|"Boston Stump" the tower of St. Botolph's||The upper storey of the porch was the parish library|
|The tower from the south east||View up inside the lantern tower|
|View of the town from the tower||View of the open-air market from the tower|
|The Chancel||A misericord in the choir, a knight slaying a griffin with two eagles|
|Organ pipes above the choir stall canopies||View across the nave|
Boston lies on the Lincolnshire coast and is not on a main route across England. You have to make a special point of going to Boston but you are beckoned by the distant view of the church tower, known as Boston stump and well rewarded on arrival. Boston is a bustling market town with one of the finest parish churches in England, St. Botolph's. It has the highest parish church tower (as opposed to spire) in England at 272 feet. Boston is still beyond the reach of the Chelsea set weekenders who have invaded Norfolk, bought holdiday homes and rendered its villages empty during the week and in the winter. It has an old world charm that is attractive to the more seasoned English traveller. On a weekday in July it was pleasing to see that the church had many visitors to admire the architecture, ascend the tower for its magnificent views, and enjoy a cake and a cup of tea at the west end of the nave under the tower. The church is open daily and a photography permit can be obtained for £1. It is good to see a church being used instead of being shut for all but a couple of hours a week.
The main part of the church was begun in 1309 at the peak of Boston's prominence as a port, and is built in the "Decorated" style. Boston suffered not only in the Black Death of the 1340s but also had a repeat visit of the plague in 1361. The population did not recover to its former level for a century. The church has a nave and two aisles. The nave was completed in 1390. The church has the biggest floor area of any parish church in England at just over 20,000 square feet. The two bays at the eastern end of the chancel were built in the 15th century. The tower was started in 1425 and built in stages over the period to 1520; it is 272 feet high. Stone for the construction came from near Stamford in Lincolnshire and was probably transported by boat on the River Welland to the Wash and back up the River Witham. Much of the building work was supported by the town's Corpus Christi guild.
The church has a number of features that relate to the calendar. There are said to be 365 steps to the top of the tower, 12 pillars, 7 doors, 52 windows, and 24 steps leading to the library above the porch and 60 steps from the chancel to the roof. I did not count them but it's a good story.
The pulpit dates from 1612. The choir stalls in the chancel were made about 1390 and include some very fine carved misericords. However, the canopies above the stalls, shown in the picture at the bottom left, were erected between 1853 and 1860 by the ubiquitous architect Sir George Gilbert Scott. The reredos, seen in the distance in my photograph of the chancel, was built between 1890 and 1914. The altar rails are said to date from 1654. This date is unusual in that some altar rails removed at the Reformation were replaced in the reign of Charles I as part of the return to former practices under William Laud, who was Archbishop of Canterbury from 1633 to 1645. By 1654 the Civil War was over and both Charles and Archbishop Laud were dead. The bright red and green ceiling of the chancel dates from the 18th century. The font is by Pugin and dates from 1853.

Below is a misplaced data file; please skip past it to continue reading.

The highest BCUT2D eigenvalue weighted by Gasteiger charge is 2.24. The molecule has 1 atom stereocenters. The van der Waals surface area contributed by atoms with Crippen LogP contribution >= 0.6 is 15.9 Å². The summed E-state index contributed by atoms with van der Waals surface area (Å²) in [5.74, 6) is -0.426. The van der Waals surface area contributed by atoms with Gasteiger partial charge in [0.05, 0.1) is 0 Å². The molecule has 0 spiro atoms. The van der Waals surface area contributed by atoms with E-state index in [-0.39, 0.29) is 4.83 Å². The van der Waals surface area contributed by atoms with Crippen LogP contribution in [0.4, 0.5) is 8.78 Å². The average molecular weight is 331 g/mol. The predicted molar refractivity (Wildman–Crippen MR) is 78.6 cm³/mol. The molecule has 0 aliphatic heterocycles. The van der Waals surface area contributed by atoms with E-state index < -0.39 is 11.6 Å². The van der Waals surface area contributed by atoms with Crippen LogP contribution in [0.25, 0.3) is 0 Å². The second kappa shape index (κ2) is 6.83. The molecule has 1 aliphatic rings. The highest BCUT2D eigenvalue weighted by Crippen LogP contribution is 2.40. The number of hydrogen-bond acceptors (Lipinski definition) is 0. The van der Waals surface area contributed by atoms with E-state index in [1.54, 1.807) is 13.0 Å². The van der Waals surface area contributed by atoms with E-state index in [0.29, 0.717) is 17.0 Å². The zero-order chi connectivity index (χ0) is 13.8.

The church has 10 bells the heaviest is just over a ton or 1,062 kg. There is also a clock that has no face but chimes the hours and quarters with a carillon of 15 bells. Under the tower are monuments of interest to American and Australian visitors. The Australian has the arms of the Australia at the top and reads:
In Proud Memory of George Bass, surgeon, once of this town and of others who lived nearby and with him bore a gallant part in the exploration of Australia. Joseph Banks of Mareham le Fen, Peter Briscoe of Revesby who sailed in HMS Endeavour. Joseph Gilbert Astronomer of the Wrangler and Robert Rollett of this town who served on Cook's second expedition. Matthew Flinders of Donington, Robert Fowler of Horncastle, Samuel Flinders of Donington, John Franklin whose parents were married in this church, who were among the officers of HMS Investigator. They were honoured in their generations and were the glory of their times.
Boston in the USA was founded by people from Boston in Lincolnshire who set sail in 1620, ten years after the Pilgrim Fathers set out in the Mayflower. There is a monument to early governors that reads as follows:
To perpetuate the memory of five men associated with this town who became governors of Massachusetts. Richard Bellingham, MP for Boston in 1625 and recorder 1625 to 1633, Governor 1641, 1654 and 1665-1672. Thomas Dudley, steward to the Earl of Lincoln, Governor 1634, 1640, 1645 and 1650. Simon Bradstreet, son-in-law of Thomas Dudley and his successor as steward, Governor 1679-1686 and 1689-1692. John Leverett, baptised in this church July 1616, Governor 1673 to 1679. Francis Bernard, deputy recorder of Boston 1754-8, the last of the Royal Governors, 1760-1769.
|Monument to Explorers of Australia||Monument to Governors of Boston|
Welcome to St. Botolph's Church, pamphlet in the
Why Boston Stump? A ten minute guide to the Boston Parish Church, compiled by John Orange in 1978, pamphlet available in the church for 30 pence.
A Ten Minute Guide to the Choir Stalls and Misericords, compiled by John Orange in 1980, pamphlet available in the church for 35 pence.
Lincolnshire Churches Revisited by Henry Thorold with black and white photographs by Peter Burton & John Piper, published by Michael Russell, Salisbury, 1989, ISBN 0 85955 157 1, features a picture of Boston church on the dust jacket.